When it first opened a little more than a year ago, tamales were the crowd-pleasers at Cristina Olvera’s new restaurant, La Casa del Tamal.
The business really took off, though, after Olvera’s daughter convinced her mother to add trendy tacos made with birria — a slow-cooked beef in a red pepper sauce — to the menu.
Sales skyrocketed and within a few months, La Casa del Tamal had outgrown its original location inside the Azteca Indoor Bazaar. In November of 2020, Olvera moved the restaurant to a larger — and more modern space — at 2843 S. 5600 West.
Customers come for more than just tacos. The giant molcajete — a mix of grilled beef, chicken, shrimp, chorizo sausage and nopales (cactus) that feeds at least three hungry people — is popular, as are the meat-filled quesadillas with a choice of protein.
Olvera and her family have come a long way in a short time and succeeded in the midst of a pandemic.
In December 2018, Olvera was operating a delivery and catering business out of her home, wrapping nearly 10,000 tamales for the holidays with the help of her husband, Carlos Villa, and their five children.
The family is still helping make the business a success. Villa cooks; Olvera’s daughters manage social media accounts, serve guests and work the register, and her son helps clean tables.
La Casa del Tamal • 2843 S. 5600 West, West Valley City; 385-266-8729 or lacasadeltamalutah.com. Open Monday-Friday 11 a.m. to 9 p.m. and Saturday 11 a.m. to 10 p.m.
Fat Fish for affordable sushi and pho
When it first opened in 2014, diners flipped for Fat Fish — primarily because it offered fresh sushi at an affordable price.
Rolls, as well as sashimi and nigiri, were several dollars less than at Sapa Sushi and Asian Grill, Fat Fish’s sister restaurant in downtown Salt Lake City. The items were — and still are — less expensive but still contain the same fresh cuts of albacore, salmon, eel, yellowtail or escolar. While the prices have gone up from seven years ago, the rolls still range from $7 to $13.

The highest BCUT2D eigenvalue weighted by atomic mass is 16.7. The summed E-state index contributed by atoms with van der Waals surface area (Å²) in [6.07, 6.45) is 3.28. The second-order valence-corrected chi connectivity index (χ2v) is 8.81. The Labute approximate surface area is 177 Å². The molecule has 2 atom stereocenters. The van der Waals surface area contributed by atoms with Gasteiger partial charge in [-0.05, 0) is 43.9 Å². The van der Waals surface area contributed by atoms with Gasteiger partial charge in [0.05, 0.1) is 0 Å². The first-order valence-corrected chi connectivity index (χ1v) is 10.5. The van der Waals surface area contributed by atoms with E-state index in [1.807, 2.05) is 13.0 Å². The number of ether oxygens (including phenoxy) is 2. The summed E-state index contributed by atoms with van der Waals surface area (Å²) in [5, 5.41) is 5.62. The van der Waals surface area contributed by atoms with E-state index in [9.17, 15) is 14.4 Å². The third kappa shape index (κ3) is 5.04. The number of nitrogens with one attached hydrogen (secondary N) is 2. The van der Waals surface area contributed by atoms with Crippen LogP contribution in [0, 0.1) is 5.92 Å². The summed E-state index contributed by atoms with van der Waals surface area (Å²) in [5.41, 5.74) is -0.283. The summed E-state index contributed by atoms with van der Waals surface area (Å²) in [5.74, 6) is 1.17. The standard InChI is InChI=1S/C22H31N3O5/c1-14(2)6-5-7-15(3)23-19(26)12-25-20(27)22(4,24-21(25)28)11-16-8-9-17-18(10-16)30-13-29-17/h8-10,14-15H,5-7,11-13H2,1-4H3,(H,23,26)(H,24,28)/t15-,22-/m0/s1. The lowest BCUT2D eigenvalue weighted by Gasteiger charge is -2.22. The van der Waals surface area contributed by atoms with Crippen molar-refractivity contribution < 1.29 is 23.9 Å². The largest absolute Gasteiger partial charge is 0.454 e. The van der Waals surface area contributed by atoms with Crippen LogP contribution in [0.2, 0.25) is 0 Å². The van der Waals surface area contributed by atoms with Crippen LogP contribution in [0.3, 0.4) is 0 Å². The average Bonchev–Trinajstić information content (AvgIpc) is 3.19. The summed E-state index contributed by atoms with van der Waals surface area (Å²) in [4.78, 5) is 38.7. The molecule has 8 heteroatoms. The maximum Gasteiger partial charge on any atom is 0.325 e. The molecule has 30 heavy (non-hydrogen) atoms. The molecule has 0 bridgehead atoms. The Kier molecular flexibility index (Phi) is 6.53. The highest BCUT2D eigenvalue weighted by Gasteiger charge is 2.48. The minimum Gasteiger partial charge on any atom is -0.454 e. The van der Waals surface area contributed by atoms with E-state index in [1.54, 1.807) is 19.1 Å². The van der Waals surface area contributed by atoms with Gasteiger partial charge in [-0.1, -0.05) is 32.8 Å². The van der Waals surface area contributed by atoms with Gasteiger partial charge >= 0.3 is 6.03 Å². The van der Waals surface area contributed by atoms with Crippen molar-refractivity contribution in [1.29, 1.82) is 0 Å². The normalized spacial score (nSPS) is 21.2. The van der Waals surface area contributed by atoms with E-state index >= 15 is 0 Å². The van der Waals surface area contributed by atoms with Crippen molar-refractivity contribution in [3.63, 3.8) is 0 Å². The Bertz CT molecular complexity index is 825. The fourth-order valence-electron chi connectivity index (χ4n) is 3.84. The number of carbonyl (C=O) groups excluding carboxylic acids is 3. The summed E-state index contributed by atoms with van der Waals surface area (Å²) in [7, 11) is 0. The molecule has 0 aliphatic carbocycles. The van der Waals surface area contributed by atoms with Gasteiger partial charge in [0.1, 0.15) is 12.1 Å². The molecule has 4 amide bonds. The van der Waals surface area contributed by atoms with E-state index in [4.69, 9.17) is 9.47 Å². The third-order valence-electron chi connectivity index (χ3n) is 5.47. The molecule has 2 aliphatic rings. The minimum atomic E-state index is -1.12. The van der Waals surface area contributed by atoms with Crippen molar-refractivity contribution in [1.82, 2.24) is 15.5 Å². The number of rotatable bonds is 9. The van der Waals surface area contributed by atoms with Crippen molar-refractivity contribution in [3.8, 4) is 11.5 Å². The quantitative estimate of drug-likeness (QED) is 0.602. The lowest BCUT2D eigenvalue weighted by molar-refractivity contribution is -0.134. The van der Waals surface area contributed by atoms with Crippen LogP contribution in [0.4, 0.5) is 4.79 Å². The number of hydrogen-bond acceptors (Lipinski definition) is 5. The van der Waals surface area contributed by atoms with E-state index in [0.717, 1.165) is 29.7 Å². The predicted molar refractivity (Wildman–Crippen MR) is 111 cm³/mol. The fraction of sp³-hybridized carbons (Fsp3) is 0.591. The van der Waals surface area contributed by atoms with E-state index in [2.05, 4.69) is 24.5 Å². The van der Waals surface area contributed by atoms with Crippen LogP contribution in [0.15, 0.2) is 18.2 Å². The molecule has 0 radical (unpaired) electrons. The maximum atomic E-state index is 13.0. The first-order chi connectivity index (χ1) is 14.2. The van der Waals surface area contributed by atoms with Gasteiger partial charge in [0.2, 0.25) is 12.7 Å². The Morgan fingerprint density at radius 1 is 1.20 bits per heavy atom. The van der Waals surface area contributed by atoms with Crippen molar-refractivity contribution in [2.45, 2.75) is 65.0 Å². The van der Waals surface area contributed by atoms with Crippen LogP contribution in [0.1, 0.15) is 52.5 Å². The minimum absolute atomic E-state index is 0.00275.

Through the years, customers also have come to appreciate Fat Fish’s impressive selection of pho. The Vietnamese noodle soup comes in more than a dozen combinations of steak, lean brisket, marbled brisket, tripe, tendon and meatballs. It arrives in a flavorful broth and is accompanied by plenty of fresh basil, sprouts and other toppings.
Fat Fish’s Bento Boxes also have a following — a great option for lunch, kids, picky eaters and takeout during the pandemic. Entree choices include curry, teriyaki beef or chicken or Korean short rib, all served with a California roll, potsticker and rice for $12 to $15.
The Fat Fish formula worked so well in West Valley City that the owners opened a second location in Bountiful last year.
Fat Fish • 1980 W 3500 South, West Valley City; 801-887-7272 or fatfishwvc.wix.com/fat-fish. Open Monday through Thursday, 11 a.m. to 9 p.m.; Friday-Saturday, 11 a.m. to 10 p.m. and Sunday, 4 to 9 p.m.
Best of the rest from West Valley
More than 50 West Valley City restaurants earned at least one nomination in The Salt Lake Tribune poll, which ran April 12-23. Here are eight other voter favorites that span the globe.
Pho 777 • (Vietnamese) 1835 W. 3600 South, West Valley City; 385-528-0189 or pho-777-vietnamese-restaurant.business.site/
Tonkotsu Ramen Bar • (Japanese) 1898 W. 3500 South, West Valley City; 385-202-5241 or tonkotsu.us
La Frontera • (Mexican) 3784 W 3500 South; West Valley City; (801) 967-9905.